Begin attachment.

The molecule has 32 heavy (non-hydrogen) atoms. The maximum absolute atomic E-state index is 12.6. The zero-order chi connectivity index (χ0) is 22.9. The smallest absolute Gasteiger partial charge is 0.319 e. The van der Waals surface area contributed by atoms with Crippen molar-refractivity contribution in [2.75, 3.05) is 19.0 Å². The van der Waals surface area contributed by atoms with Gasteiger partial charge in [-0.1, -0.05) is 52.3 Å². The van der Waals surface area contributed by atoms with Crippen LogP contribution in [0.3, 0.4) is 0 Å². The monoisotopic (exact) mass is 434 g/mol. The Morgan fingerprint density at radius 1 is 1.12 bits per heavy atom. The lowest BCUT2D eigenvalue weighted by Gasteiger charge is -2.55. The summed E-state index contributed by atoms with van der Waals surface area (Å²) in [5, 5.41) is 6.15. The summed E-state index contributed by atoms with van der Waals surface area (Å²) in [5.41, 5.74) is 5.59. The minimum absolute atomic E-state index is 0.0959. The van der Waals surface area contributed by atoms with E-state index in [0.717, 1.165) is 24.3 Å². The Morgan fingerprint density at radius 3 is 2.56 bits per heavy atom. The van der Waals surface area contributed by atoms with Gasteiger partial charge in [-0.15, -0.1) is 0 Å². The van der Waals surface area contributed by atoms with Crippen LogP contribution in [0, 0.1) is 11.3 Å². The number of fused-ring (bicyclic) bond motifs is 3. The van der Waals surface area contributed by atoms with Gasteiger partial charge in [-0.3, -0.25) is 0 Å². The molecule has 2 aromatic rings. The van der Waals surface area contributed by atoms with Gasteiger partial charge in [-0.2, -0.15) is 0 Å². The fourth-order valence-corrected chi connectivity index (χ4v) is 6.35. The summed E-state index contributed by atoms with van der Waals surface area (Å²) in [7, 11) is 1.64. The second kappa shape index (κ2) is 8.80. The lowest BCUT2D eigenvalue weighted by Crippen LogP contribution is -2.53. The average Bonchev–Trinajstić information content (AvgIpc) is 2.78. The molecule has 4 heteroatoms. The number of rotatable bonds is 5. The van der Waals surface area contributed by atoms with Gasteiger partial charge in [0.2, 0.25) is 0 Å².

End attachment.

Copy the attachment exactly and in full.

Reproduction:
The molecule has 32 heavy (non-hydrogen) atoms. The maximum absolute atomic E-state index is 12.6. The zero-order chi connectivity index (χ0) is 22.9. The smallest absolute Gasteiger partial charge is 0.319 e. The van der Waals surface area contributed by atoms with Crippen molar-refractivity contribution in [2.75, 3.05) is 19.0 Å². The van der Waals surface area contributed by atoms with Gasteiger partial charge in [-0.1, -0.05) is 52.3 Å². The van der Waals surface area contributed by atoms with Crippen LogP contribution in [0.3, 0.4) is 0 Å². The monoisotopic (exact) mass is 434 g/mol. The Morgan fingerprint density at radius 1 is 1.12 bits per heavy atom. The lowest BCUT2D eigenvalue weighted by Gasteiger charge is -2.55. The summed E-state index contributed by atoms with van der Waals surface area (Å²) in [5, 5.41) is 6.15. The summed E-state index contributed by atoms with van der Waals surface area (Å²) in [5.41, 5.74) is 5.59. The minimum absolute atomic E-state index is 0.0959. The van der Waals surface area contributed by atoms with E-state index in [0.717, 1.165) is 24.3 Å². The Morgan fingerprint density at radius 3 is 2.56 bits per heavy atom. The van der Waals surface area contributed by atoms with Gasteiger partial charge in [-0.15, -0.1) is 0 Å². The van der Waals surface area contributed by atoms with Crippen LogP contribution in [0, 0.1) is 11.3 Å². The number of fused-ring (bicyclic) bond motifs is 3. The van der Waals surface area contributed by atoms with Gasteiger partial charge in [-0.3, -0.25) is 0 Å². The molecule has 2 aromatic rings. The van der Waals surface area contributed by atoms with Gasteiger partial charge in [-0.2, -0.15) is 0 Å². The fourth-order valence-corrected chi connectivity index (χ4v) is 6.35. The summed E-state index contributed by atoms with van der Waals surface area (Å²) in [7, 11) is 1.64. The second kappa shape index (κ2) is 8.80. The lowest BCUT2D eigenvalue weighted by Crippen LogP contribution is -2.53. The average Bonchev–Trinajstić information content (AvgIpc) is 2.78. The molecule has 4 heteroatoms. The number of rotatable bonds is 5. The van der Waals surface area contributed by atoms with Gasteiger partial charge in [0.2, 0.25) is 0 Å².